Cycle chicly

Apparently there’s a bit of foofa going on about Cycle Chic.

Some are complaining that the “Cycle Chic” movement is too sexist – using imagery of svelte 20-somethings to promote cycling. Now, the line between the “movement” and the person behind the movement is getting a little blurry. And the Twitter insults are flying like fur at a cat fight.

Of course, if you look at the original Cycle Chic website (and companion Copenhagenize website that deals with the nitty gritty of advocacy) – you’ll see a wide range of citizens, both men and women, riding bikes. Not all are 20, blond and wearing short skirts billowing in the breeze. (Although, hey, it makes for nice photos.)

Fashion makes the concept of cycling more accessible – making the bike simply an accessory to an outfit. Let’s be frank. You’re not going to win over every potential new cyclist by throwing out technical jargon about Sturmey-Archer gears, dynamo-whatnots and lugged frames.  The fashion angle allows for another entry point to the otherwise unfamiliar world of bikes.

Could I do without one more Momentum magazine cover photo of a perky looking woman with a “see this is so easy” grin on her face? Yes. But I’m already a convert.

Start looking around, you’ll see it. Who is on the cover of Ottawa’s bike map? Who is featured in the Enviro Centre’s bike safety videos? A young woman.

Who sells laundry detergent, dish soap and lunch box snacks? Women.

It’s no surprise that marketers know that winning over women is the key to a bigger market share for their product or service.
Chez Laurier
Be chic by being visible.

But, it’s a narrative that gets stale when women start feeling pigeon-holed into certain roles and behaviours. (Which is why we are starting to see men doing household chores in commercials. But how many decades of fabric softener ads did we all endure before we saw a dude sorting out whites on air? Exactly.)

Canada Day bike ride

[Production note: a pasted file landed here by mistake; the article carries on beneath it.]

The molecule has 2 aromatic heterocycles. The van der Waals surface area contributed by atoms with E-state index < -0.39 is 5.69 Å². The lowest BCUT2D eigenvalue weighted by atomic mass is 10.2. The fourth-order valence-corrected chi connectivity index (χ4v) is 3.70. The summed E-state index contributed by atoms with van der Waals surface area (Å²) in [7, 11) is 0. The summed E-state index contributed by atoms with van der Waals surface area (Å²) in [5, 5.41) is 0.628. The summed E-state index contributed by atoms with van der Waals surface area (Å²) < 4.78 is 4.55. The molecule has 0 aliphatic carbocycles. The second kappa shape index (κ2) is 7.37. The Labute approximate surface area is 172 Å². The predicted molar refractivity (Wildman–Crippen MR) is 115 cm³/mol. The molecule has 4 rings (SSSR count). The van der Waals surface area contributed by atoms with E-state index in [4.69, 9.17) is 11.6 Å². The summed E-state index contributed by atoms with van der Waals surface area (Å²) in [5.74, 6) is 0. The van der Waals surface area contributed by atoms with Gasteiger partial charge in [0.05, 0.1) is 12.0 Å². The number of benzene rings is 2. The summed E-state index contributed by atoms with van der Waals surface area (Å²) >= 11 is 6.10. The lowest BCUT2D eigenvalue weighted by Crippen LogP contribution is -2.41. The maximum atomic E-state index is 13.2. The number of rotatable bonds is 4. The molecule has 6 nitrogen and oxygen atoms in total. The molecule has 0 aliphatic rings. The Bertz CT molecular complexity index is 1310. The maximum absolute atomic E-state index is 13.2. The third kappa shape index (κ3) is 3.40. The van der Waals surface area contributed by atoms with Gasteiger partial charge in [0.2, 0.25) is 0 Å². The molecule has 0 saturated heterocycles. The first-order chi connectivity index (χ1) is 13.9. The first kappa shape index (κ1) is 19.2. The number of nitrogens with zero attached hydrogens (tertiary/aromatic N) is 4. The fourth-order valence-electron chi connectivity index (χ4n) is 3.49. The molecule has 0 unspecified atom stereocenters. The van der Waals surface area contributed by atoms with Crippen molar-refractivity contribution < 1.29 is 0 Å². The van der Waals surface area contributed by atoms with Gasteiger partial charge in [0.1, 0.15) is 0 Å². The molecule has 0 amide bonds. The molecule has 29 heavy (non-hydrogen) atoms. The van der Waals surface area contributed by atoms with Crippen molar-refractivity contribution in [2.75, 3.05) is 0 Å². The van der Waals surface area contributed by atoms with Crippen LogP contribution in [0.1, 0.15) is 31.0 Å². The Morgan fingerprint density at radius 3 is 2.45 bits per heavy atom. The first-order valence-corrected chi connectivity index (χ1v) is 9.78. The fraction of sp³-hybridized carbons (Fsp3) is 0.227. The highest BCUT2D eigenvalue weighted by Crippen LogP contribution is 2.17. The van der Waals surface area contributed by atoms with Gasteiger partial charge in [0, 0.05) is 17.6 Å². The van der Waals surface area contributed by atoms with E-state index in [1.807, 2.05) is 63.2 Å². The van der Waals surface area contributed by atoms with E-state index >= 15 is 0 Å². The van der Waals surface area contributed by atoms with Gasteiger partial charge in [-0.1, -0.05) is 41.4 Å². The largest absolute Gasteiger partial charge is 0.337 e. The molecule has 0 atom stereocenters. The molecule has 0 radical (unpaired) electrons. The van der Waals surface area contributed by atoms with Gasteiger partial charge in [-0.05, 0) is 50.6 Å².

Wear something that makes you feel comfortable for your ride.

It’s time to expand the narrative of chicness. Show me the mom who carts her six kids around. Show me a grandparent getting groceries. Show me a group of friends with their bikes at a café.
Gladstone
Ride a pink bike with turquoise pants.  Why not?

No one is attacking the Sartorialist for taking photos of beautiful pedestrians. There is no pedestrian chic movement. No one needs to learn how to walk.
Laurier style
Wear your work clothes.

Overall, I support the Cycle Chic movement for showing people riding in their regular clothes: men, women, parents. And personally, I don’t care if “regular clothes” means businesswear or yogawear, heels or flats. Some people have the luxury of only riding short distances and can cycle in their work clothes, others prefer to change. Some of us ladies, just don’t like heels. Period.

Untitled
Wear your head scarf.

Personally, I’m more concerned about people choosing reliable bikes that won’t break down or mess up their clothes and bikes that will carry their things in order to make using it fun and practical. Fun enough that they won’t want to stop.

If showing aspirational photos of fashionable people riding bikes gets more people interested in riding – that’s great. Really great.
Sens-ible use of the bike path.
Be sporty.  Support the Sens.

(Could I have done without the Cycle Chic manifesto item about your outfit costing more than your bike? Yes. Every single outfit I own fails this test. And I don’t care. I love my bikes.) And maybe the city-specific spin-off Cycle-Chic websites could show a bit more variety of cyclists? Yes?  Yes.

And no one needs to start getting snippy about other bloggers who have “unattainable” bikes since, in the long haul, a well-made Dutch bike like Dottie’s will save you money.  But is anyone going to hold a crank shaft to your wallet and force you to purchase an Oma as your first bike?  No.

Netherlands
What would a Dutch person wear to cycle the 156km to Arnhem? WWDD? (What would the Dutch Do?)

Did I try biking in a skirt after seeing so many photos of women in Copenhagen doing it? Yes. And most of the time, it works out just fine for me. But just because it works for me, doesn’t mean everyone has to do it all of the time.
Winter bike parade
Dress warmly.

Anyway. Long story short.
You can bike in Nike cargo shorts and a helmet. You can bike in a dress. Wear whatever what makes you get on your bike again the next day.
IMG_2050
Is this cycle chic? Why not?

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15 thoughts on “Cycle chicly